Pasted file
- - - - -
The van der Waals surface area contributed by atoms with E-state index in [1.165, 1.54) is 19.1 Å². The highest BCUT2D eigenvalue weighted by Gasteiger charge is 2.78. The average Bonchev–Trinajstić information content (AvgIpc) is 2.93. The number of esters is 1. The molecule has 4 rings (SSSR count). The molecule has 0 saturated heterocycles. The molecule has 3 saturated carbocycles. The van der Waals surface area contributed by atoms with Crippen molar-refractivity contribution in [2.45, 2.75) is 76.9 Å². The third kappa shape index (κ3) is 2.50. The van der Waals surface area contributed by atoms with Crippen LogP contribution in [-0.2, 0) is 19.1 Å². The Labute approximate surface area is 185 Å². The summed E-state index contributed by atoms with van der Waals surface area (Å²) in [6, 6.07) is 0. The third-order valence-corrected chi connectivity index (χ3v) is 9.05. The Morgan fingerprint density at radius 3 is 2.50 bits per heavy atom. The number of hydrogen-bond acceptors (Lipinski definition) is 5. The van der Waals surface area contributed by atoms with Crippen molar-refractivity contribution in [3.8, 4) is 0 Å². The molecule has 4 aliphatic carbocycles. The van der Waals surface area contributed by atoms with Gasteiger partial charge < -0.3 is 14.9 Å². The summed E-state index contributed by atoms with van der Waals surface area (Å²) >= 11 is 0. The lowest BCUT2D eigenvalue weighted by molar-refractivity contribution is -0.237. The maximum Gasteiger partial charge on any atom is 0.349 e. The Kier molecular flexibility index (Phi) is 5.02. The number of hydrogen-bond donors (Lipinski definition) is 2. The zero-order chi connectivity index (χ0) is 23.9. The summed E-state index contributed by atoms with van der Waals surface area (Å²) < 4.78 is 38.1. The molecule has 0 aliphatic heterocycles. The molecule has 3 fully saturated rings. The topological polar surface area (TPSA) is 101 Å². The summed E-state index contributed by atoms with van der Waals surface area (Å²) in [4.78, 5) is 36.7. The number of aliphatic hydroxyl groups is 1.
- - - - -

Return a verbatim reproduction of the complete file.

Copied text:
The van der Waals surface area contributed by atoms with E-state index in [1.165, 1.54) is 19.1 Å². The highest BCUT2D eigenvalue weighted by Gasteiger charge is 2.78. The average Bonchev–Trinajstić information content (AvgIpc) is 2.93. The number of esters is 1. The molecule has 4 rings (SSSR count). The molecule has 0 saturated heterocycles. The molecule has 3 saturated carbocycles. The van der Waals surface area contributed by atoms with Crippen molar-refractivity contribution in [2.45, 2.75) is 76.9 Å². The third kappa shape index (κ3) is 2.50. The van der Waals surface area contributed by atoms with Crippen LogP contribution in [-0.2, 0) is 19.1 Å². The Labute approximate surface area is 185 Å². The summed E-state index contributed by atoms with van der Waals surface area (Å²) in [6, 6.07) is 0. The third-order valence-corrected chi connectivity index (χ3v) is 9.05. The Morgan fingerprint density at radius 3 is 2.50 bits per heavy atom. The number of hydrogen-bond acceptors (Lipinski definition) is 5. The van der Waals surface area contributed by atoms with Crippen molar-refractivity contribution in [3.8, 4) is 0 Å². The molecule has 4 aliphatic carbocycles. The van der Waals surface area contributed by atoms with Gasteiger partial charge < -0.3 is 14.9 Å². The summed E-state index contributed by atoms with van der Waals surface area (Å²) >= 11 is 0. The lowest BCUT2D eigenvalue weighted by molar-refractivity contribution is -0.237. The maximum Gasteiger partial charge on any atom is 0.349 e. The Kier molecular flexibility index (Phi) is 5.02. The number of hydrogen-bond donors (Lipinski definition) is 2. The zero-order chi connectivity index (χ0) is 23.9. The summed E-state index contributed by atoms with van der Waals surface area (Å²) < 4.78 is 38.1. The molecule has 0 aliphatic heterocycles. The molecule has 3 fully saturated rings. The topological polar surface area (TPSA) is 101 Å². The summed E-state index contributed by atoms with van der Waals surface area (Å²) in [4.78, 5) is 36.7. The number of aliphatic hydroxyl groups is 1.